“There is no one busy in this world. It’s always about priorities. You will always find time for the things you feel important” – Nishan Panwar.
What are Priorities?
The results attached to the art of prioritizing effectively elude many. Some may even begin to think the outcomes attached to the setting of priorities are probably overrated.
Prioritizing can be defined to be the skill of fine-tuning the plan of our tasks in alignment with our goals by comparing what we have to do, setting them out in order of importance and following through with the plan. What is the use of making a plan if you do not follow it anyway? Why is this even considered important? This may be true for quite a number of people – we probably set out to do a number of things during the day but by close of the day, are not too sure whether we made any progress at all even if we checked off the items on our list.
Learning to prioritize is critical because it is a determinant of success. This can be supported by several factors including, but not limited to the following:
- Time is essential and limited and so we must make effective use of it. Everyone is allotted the same amount of time in a day. What we achieve in these hours depends on what and how we prioritize.
- It is essential to focus on the more productive tasks if we are to make measurable progress any day (in relation to your purpose or assignment).
- Prioritizing effectively helps to reduce stress (in this case, the pressure accompanying our thinking we have to do everything at once)
How to Prioritize
Learning to prioritize requires that our goal(s) or objective(s) are very clear to us. We can only communicate what we see clearly ourselves. This aids our choice of one task or activity over the other in order of importance. Frank Sonnenberg rightly said, “if everything’s a priority, then nothing’s a priority”.
After the objective or goal is clearly laid, we can proceed to list out our activities in any order as they come to you. When we have them all written out, each task can be examined and re-examined against another to determine its level of importance, urgency and value concerning what you hope to achieve for the period. It is helpful to juxtapose the level of importance assigned to a task against the value we expect it to deliver towards achieving our goals.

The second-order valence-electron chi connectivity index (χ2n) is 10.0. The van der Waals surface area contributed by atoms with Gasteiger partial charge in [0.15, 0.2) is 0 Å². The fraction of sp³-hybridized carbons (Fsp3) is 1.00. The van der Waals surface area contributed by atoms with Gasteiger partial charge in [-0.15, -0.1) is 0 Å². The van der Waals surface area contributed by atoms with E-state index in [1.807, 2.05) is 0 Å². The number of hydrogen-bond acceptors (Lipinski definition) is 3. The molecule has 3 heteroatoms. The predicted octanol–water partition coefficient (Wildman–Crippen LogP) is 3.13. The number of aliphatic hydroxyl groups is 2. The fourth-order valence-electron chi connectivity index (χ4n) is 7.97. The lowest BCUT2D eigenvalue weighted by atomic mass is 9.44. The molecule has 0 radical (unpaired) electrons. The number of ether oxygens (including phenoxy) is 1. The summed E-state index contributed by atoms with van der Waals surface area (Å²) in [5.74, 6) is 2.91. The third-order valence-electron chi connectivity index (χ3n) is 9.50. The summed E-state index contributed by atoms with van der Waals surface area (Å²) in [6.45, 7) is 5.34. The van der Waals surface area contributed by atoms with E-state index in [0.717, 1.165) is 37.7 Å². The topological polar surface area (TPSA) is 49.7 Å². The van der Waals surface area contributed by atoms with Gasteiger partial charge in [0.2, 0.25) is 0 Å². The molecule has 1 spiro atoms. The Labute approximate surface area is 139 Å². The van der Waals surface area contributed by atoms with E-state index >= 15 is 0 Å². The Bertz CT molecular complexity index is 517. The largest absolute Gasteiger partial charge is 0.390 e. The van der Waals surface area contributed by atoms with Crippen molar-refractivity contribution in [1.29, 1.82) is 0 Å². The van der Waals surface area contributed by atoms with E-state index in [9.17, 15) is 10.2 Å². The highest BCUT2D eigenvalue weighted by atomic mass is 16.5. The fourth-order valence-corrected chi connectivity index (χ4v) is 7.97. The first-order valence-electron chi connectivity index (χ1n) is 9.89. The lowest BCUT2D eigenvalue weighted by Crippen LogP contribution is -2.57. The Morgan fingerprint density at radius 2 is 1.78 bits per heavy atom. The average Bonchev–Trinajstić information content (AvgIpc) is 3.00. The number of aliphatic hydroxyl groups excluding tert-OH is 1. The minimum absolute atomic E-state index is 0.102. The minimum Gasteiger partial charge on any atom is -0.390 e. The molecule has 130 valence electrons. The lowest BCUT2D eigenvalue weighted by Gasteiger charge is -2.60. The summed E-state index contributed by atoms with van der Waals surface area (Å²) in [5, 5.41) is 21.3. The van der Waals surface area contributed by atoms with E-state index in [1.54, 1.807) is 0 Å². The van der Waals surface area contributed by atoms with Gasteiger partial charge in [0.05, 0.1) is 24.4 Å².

Jim Rohn once said a rule he used often was to ask himself which tasks he would attend to immediately if he had to leave town on a month’s assignment. Prioritizing effectively helps to achieve much more in value as we work towards our goal(s) but, it does not in any way imply that every second of our day be crammed with some tasking activity. It helps to build in some flexible into our schedules and to remember that our priorities are not to be cast in stone. We should not be afraid to change or move stuff around as we are confronted by different circumstances and settings. Flexibility allows for ‘play’, an important item too though it may seem to be a waste of time. ‘Play’ could mean different things to different people, for example, taking a walk around your work area, listening to a short motivational video, thinking through some ideas and many more things. These ‘play’ slots help to re-energize and keep our focus on for the rest of the period.
One more thing to consider as we plan our day, week or month is to consider the timing of the activities on our list. Sometimes like Dan Millman says, you need to think of “your priorities, not in terms of what activities to do but when you do them. Timing is everything.”
What to Prioritize
Knowing what to prioritize depends on the individual and their goal(s) but generally, many people would have these general ones to help decide the level of importance attached to each activity for the period. Certainly, one needs to prioritize oneself first and foremost because you need yourself well to follow through on your plan(s). Your life is important and should be treated as such. This includes your physical, emotional, psychological health and well-being generally.
Family usually ranks high on that list as well. Career, relationships, commitments to certain causes all make that list. What does your life revolve around? Take a good look at yourself and make a list for yourself. “Life is short. Focus on what really matters most. You should change your priorities over time” – Roy T. Bennett.
An anonymous quote reads: “You have to decide what your highest priorities are and have the courage- pleasantly, smilingly, non-apologetically – to say ‘no’ to other things. And the way you do that is by having a bigger ‘yes’ burning inside. The enemy of the ‘best’ is often the ‘good’ ”.
The quote suggests that setting priorities is a matter of choice and courage. Setting them alone will not make you a high-achiever. Following through on your plan will. You must be courageous enough to shut out the good in order to make the best. What will your response be? Are you willing to make the choice? Are you able to cut out the things which matter least so you can make time for the things which matter most? “Things which matter most must never be at the mercy of things which matter least” – Johan Wolfgang von Goethe.
Remember, if everything’s a priority, then nothing’s a priority – Frank Sonnenberg.